Curlews are the UK’s largest wading bird, about the size of a herring gull on long legs. They are particularly known for their evocative calls which embody wild places; they provoke a range of emotions that many have expressed in poetry, art and music. Over the last thirty years curlew numbers have fallen by an alarming 20 per cent across the European continent, and by a staggering 99 per cent in their most western reaches in the Irish Republic. So alarming are the figures that curlews were made a species of highest conservation concern in the UK in December 2015, and put onto the red list of threatened species by the IUCN.
This transition of curlews to high conservation status made it clear they were slipping away for problems that could be addressed with the public and political will to solve them. It was then that the idea of a 500-mile journey by foot began to crystallise in Mary Colwell’s mind and became a concrete plan. Colwell decided to take time out to walk from the West coast of Ireland through Wales to the East coast of England to raise awareness about its plight, and to raise funds to protect this beautiful bird and its habitat.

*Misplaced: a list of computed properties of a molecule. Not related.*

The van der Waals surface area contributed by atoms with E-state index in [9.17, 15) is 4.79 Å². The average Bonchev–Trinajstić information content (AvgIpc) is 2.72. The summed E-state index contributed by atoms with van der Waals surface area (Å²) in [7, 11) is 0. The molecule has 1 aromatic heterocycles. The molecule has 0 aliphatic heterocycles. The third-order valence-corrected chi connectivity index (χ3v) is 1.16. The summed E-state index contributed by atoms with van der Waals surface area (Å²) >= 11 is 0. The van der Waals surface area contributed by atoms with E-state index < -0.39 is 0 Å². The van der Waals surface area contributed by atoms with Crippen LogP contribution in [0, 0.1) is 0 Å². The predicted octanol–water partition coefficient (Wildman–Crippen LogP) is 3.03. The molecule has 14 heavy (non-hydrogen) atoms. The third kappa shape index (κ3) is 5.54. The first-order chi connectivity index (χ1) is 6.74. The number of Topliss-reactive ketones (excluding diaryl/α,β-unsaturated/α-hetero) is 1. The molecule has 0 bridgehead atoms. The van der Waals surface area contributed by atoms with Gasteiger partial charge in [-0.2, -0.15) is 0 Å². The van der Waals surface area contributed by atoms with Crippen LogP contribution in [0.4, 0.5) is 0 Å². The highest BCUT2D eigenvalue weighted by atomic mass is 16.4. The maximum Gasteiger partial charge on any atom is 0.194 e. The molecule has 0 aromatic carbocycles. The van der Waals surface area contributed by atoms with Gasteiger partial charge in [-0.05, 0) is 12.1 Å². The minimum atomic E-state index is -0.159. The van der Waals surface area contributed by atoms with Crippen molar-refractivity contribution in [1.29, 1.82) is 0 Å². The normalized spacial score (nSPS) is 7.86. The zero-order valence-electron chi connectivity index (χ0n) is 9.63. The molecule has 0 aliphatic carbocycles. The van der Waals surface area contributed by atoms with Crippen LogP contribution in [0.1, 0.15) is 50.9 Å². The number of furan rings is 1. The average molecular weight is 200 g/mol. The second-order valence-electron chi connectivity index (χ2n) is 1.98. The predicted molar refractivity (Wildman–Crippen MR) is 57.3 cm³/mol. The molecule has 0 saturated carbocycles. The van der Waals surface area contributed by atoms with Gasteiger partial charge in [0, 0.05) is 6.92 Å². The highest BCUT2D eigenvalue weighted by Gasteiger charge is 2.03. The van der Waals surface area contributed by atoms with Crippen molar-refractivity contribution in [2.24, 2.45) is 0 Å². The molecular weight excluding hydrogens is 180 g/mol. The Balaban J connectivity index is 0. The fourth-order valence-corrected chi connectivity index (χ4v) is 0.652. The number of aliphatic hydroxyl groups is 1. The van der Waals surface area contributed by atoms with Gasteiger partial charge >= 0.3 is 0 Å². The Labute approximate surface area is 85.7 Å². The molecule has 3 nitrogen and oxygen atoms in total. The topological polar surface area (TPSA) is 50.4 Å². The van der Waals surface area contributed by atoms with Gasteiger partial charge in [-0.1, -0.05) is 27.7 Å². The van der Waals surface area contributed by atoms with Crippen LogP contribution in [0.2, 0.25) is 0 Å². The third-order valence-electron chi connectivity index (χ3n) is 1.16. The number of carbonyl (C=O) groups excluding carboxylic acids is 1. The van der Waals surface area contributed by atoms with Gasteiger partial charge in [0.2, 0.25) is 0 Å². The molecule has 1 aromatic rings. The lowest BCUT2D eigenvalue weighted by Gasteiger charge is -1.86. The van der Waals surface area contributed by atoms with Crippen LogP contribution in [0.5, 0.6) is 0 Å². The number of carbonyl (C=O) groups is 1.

Colwell started walking in the early spring when birds were first arriving on their breeding grounds in the west of Ireland, walking through to Wales when they incubated their eggs. She then travelled through England to coincide with the time when the chicks were hatching. Six weeks after setting out she arrived in East Anglia as the fledglings were beginning to try out their wings. By finishing on the east coast, she marked the place where many curlews would come to spend the winter.
Colwell chronicles her impressive journey in this beautifully illustrated book, weaving a wonderfully told story of the experiences on her walk, interspersed with the natural history of this most impressive of birds that has fascinated us for millennia.